DeTsavo heaved his bulk to face Edwin. "Are you trying to sell me insurance? Is that what you and your little monkey came here for?"

Topper felt his jaw quiver as the old anger flooded into him. That fat bastard was calling him short. Oh, now he really didn't like him. Before, it had just been business. Now, it was something else. What was that word he was looking for?

"That is precisely what I am selling," continued Edwin, "My company, Omdemnity Insurance, is prepared to indemnify you against all acts of persons of a superpowered nature."

This was Topper's big moment. He was supposed to take the contract out from the briefcase and lay it on the table. It was a tiny little part. And Topper was sick to death of his tiny parts. The way he saw it, it you don't give a little part to a guy with a big soul. And if you do, you deserve what you get.

Topper heaved his briefcase up onto the model table. It wiped out some lovely landscape miniatures near a depressingly functional looking parking lot.

"CareFUL!" rumbled DeTsavo.

Topper plunged his hand into his case and came out with the contract.

"Standard package, indemnifying you against all acts of superpowered people or animals of all known and yet to be discovered powers," said Topper in bored monotone. "Sign, here, here and here." Topper indicated the little sticky tabs that highlighted the important parts of the contract. All business, no pleasure.

PLEASURE! That was it. That was the word he had been searching for. The joy had gone out of Topper's life. How long had he just been going through the motions? As he watched DeTsavo smear his fat hand across the pages of the contract, Topper remembered—knew down the pit of his black little soul—that this wasn't the kind of fun that he had signed on for.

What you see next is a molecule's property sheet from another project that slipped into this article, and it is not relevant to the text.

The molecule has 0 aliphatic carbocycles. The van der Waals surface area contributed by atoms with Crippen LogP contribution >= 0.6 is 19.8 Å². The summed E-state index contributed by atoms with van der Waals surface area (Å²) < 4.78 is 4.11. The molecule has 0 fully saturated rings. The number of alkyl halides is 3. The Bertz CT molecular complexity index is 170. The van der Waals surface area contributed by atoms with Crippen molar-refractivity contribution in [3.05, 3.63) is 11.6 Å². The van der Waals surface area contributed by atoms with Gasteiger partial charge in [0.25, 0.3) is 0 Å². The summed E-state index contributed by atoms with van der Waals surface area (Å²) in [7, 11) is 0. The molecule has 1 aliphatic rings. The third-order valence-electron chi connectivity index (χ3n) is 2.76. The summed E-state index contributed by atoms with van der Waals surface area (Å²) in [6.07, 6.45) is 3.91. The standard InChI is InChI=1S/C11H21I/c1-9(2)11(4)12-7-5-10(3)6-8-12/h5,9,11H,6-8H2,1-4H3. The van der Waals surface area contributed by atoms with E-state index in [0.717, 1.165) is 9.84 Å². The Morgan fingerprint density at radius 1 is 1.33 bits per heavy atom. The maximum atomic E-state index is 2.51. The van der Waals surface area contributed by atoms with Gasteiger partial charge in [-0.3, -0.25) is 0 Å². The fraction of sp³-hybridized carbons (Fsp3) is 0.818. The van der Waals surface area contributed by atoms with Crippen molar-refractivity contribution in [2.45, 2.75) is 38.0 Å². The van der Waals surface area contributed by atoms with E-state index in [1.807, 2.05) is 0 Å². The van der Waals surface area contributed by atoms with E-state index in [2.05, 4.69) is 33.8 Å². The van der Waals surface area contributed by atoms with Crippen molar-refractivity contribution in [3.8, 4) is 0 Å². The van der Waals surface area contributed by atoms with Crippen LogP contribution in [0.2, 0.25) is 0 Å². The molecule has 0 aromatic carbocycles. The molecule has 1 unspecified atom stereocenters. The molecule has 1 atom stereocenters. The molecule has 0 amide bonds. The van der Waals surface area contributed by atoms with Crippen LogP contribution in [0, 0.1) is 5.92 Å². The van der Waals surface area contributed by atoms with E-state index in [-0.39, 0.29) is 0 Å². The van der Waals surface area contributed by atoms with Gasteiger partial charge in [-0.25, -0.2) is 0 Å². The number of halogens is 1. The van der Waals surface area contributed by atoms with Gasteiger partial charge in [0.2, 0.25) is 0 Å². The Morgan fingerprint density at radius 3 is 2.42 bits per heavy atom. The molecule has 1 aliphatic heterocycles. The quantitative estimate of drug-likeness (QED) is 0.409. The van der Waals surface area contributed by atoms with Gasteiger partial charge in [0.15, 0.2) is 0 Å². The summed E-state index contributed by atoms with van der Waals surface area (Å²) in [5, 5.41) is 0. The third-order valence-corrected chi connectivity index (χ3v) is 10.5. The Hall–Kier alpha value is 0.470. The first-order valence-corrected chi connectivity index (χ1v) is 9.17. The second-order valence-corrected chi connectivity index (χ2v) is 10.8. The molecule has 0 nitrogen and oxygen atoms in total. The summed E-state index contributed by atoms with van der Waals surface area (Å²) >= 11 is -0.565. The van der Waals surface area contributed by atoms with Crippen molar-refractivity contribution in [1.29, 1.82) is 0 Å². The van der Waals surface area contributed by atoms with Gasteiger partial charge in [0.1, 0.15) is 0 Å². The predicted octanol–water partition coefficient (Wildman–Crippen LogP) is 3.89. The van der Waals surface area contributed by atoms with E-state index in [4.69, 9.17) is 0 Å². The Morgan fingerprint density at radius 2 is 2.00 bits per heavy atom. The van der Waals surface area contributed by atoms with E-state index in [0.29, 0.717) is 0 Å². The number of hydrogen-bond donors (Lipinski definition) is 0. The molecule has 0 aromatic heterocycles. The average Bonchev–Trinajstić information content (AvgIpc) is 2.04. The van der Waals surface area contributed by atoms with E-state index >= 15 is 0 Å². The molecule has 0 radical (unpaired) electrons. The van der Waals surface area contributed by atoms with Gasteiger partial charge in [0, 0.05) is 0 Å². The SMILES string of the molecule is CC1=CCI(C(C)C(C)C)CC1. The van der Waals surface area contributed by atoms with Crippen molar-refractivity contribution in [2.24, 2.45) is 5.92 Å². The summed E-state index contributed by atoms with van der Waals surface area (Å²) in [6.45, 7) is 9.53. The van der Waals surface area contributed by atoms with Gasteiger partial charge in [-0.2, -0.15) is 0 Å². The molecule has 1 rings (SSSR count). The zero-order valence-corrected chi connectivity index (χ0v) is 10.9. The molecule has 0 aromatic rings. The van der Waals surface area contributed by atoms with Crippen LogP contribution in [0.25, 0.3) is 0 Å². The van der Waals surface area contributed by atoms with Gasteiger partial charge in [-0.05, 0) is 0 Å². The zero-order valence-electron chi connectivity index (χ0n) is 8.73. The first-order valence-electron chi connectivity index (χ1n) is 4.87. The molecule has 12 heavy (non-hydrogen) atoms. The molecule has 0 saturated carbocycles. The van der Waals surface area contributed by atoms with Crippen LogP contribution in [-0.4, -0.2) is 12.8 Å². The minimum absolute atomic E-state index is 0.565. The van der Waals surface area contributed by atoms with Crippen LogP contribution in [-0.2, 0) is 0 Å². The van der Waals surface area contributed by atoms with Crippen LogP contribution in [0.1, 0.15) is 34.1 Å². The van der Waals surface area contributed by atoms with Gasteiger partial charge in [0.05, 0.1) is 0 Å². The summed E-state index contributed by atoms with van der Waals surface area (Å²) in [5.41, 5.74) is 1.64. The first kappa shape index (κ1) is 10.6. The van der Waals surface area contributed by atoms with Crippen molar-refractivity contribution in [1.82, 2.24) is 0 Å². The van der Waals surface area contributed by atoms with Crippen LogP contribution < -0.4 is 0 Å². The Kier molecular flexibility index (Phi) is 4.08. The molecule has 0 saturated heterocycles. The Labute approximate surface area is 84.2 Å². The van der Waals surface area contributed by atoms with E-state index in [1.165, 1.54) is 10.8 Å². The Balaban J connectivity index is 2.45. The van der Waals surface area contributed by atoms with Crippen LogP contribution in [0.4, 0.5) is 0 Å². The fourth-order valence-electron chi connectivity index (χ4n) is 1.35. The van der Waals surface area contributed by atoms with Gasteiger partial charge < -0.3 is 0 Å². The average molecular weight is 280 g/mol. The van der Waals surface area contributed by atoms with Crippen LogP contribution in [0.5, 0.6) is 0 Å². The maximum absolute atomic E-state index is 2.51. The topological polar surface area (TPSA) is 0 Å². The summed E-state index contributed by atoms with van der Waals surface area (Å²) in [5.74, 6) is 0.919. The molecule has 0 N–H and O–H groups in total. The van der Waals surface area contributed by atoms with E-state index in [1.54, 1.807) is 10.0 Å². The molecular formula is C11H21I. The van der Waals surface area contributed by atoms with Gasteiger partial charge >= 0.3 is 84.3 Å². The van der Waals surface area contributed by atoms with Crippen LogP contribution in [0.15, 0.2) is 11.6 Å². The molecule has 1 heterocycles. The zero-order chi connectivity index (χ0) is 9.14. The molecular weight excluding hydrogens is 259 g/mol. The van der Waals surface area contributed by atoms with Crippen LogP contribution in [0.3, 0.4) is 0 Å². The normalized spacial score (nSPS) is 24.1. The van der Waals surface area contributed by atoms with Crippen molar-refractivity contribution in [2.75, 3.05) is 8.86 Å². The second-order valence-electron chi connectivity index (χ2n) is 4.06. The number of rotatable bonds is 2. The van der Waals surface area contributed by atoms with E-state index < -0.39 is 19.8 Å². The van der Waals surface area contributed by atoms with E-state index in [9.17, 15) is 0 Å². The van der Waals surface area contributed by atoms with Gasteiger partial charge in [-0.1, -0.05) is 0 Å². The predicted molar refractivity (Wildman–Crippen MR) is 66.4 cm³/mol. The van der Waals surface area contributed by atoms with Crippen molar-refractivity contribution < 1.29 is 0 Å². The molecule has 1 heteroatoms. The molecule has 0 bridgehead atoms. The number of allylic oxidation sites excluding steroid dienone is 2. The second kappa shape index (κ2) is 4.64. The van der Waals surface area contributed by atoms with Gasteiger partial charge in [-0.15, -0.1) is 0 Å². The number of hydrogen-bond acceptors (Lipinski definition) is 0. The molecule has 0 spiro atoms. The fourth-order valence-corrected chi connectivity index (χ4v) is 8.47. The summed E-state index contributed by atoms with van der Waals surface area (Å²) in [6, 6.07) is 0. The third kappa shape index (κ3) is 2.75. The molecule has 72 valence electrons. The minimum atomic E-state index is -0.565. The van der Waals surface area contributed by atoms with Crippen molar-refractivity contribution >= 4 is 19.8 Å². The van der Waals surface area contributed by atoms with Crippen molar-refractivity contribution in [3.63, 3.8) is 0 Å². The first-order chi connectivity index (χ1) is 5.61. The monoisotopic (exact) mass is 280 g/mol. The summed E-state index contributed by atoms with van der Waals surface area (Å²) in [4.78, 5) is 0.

In fact, none of this was what he'd had in mind when convinced Edwin to stop advising villains and become one. Topper had been hoping for car chases, shootouts, maniacal schemes, pretty girls who liked bad boys and most of all, getting to do whatever the hell he wanted. What the hell happened? He didn't get to do ANYthing. Now it was all this briefcase, that form contract, and meetings like this.

DeTsavo was red in the face. Even before he spoke, Topper knew he wasn't going to go for it. The fat CEO bellowed at Edwin "No, insurance company in the world will provide this kind of coverage. Windsor, what's your racket?"

"It is no racket. As you will see from the policy we are more than adequately capitalized to carry this kind of risk. Per our calculations..."

And here it started again, the droning business talk. Topper was so bored with it. How many times had he sat through the same meeting with Edwin? How many times had he listened to him use his cold, geometric intellect to bludgeon someone into submission, hammering them and hammering them with logic until they had no choice but to sign.

As the two bigger men went back and forth and back and forth, Topper's attention strayed to the model once again.